The Gemara asks what the difference is between giving Malkus to two Edim Zomemim (in which case each one receives the full amount of 39 Malkus), and giving a monetary fine to Edim Zomemim (in which case the entire sum is divided among them). Rava answers that if the Malkus is divided among them, then the requirement of "Ka'asher Zamam" is not fulfilled, but if the monetary fine is divided among them, then the requirement of "Ka'asher Zamam" is fulfilled. This is because "Mamon Mitztaref, Malkus Lo Mitztaref."
How, though, does this answer the question? Why can we not join together the Malkus of each witness like the Mamon of each witness is joined?
1. The Beis ha'Levi (end of Parshas Beshalach, DH Cherpah) writes that Malkus given to one witness does not join the Malkus given to another since any subsequent Malkus that a person receives is more painful than the first ones, since his flesh is already sore from the first ones. Therefore, if the 39 Malkus would be split between the two witnesses, neither one of them would experience the full pain that they wanted to inflict upon the defendant. The defendant would have received the full 39 Malkus, of which the second half would have hurt much more than the first half. Thus, each witness must receive the full amount of Malkus that they tried to inflict, in order that "Ka'asher Zamam" be fulfilled. This reasoning does not apply to a monetary (non-corporal) punishment, though.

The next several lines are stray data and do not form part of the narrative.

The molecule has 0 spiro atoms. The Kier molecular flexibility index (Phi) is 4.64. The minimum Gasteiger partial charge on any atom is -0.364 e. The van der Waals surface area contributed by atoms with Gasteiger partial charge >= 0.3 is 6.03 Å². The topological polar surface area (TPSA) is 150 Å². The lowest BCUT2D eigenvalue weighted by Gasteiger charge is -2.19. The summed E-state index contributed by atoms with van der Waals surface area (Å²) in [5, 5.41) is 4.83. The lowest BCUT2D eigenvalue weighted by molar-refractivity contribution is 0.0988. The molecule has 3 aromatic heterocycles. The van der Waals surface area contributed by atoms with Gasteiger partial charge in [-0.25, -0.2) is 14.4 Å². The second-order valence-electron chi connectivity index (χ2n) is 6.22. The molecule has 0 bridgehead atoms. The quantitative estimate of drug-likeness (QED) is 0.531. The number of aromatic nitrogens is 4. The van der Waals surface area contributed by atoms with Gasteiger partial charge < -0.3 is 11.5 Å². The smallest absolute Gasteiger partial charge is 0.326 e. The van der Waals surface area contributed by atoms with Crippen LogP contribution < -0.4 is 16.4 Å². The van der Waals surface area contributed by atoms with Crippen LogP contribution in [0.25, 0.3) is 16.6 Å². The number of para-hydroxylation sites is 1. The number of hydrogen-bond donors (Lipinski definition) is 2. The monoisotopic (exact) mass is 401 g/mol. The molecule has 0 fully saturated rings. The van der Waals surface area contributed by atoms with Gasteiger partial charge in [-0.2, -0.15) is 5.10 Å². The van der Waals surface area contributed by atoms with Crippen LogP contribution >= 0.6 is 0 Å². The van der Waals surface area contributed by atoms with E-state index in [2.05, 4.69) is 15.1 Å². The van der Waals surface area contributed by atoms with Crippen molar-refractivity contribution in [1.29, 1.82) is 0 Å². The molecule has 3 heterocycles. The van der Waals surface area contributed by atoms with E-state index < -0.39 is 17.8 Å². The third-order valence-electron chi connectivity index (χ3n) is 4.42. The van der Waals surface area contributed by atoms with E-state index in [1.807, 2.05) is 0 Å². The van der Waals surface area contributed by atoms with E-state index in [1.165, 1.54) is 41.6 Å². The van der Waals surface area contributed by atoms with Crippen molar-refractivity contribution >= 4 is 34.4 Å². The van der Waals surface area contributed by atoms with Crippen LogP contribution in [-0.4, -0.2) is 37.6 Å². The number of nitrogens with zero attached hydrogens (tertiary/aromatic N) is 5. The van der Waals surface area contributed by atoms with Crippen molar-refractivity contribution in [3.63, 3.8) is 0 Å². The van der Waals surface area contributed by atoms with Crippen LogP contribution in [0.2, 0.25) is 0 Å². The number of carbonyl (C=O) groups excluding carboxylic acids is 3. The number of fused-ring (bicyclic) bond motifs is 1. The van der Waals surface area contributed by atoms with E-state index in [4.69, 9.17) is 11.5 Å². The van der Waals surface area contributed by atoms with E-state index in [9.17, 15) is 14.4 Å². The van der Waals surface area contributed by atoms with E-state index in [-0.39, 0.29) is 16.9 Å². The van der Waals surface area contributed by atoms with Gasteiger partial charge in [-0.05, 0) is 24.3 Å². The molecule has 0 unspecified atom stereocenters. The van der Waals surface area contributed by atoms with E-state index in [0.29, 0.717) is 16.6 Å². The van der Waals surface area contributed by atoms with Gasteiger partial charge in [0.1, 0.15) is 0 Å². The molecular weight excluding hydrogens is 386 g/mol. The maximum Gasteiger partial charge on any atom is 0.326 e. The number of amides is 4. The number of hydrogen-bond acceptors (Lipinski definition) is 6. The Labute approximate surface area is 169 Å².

However, the answer of the Beis ha'Levi seems problematic for a number of reasons. First, certainly a poor person feels the pain of the loss of a larger sum of money, and thus having to pay the additional 100, after already paying 100, causes greater pain. Thus, each witness should have to pay the entire amount so that "Ka'asher Zamam" is fulfilled!
Second, when a wealthy man testifies (falsely) against a poor man, we should make the wealthy man pay all of his money, until he is left with the same amount that the poor man would have been left with, in order to fulfill "Ka'asher Zamam"! Similarly, when administering Malkus to Edim Zomemim, how will "Ka'asher Zamam" be fulfilled when a strong, healthy person testifies falsely against a weak, sickly person? The pain that each one experiences as a result of the Malkus is not the same!
Third, why does each witness receive the full amount of 39 Malkus? It should suffice if each witness is given half of the pain that they wanted to inflict on the defendant, and the pain that each one experiences should join, just like the Mamon joins.
2. It must be that we do not measure one person's pain against another person's. Rather, the intention of the Gemara is, as Rashi explains, that Mamon joins since it is all given into one hand (that is, it is all given to the defendant).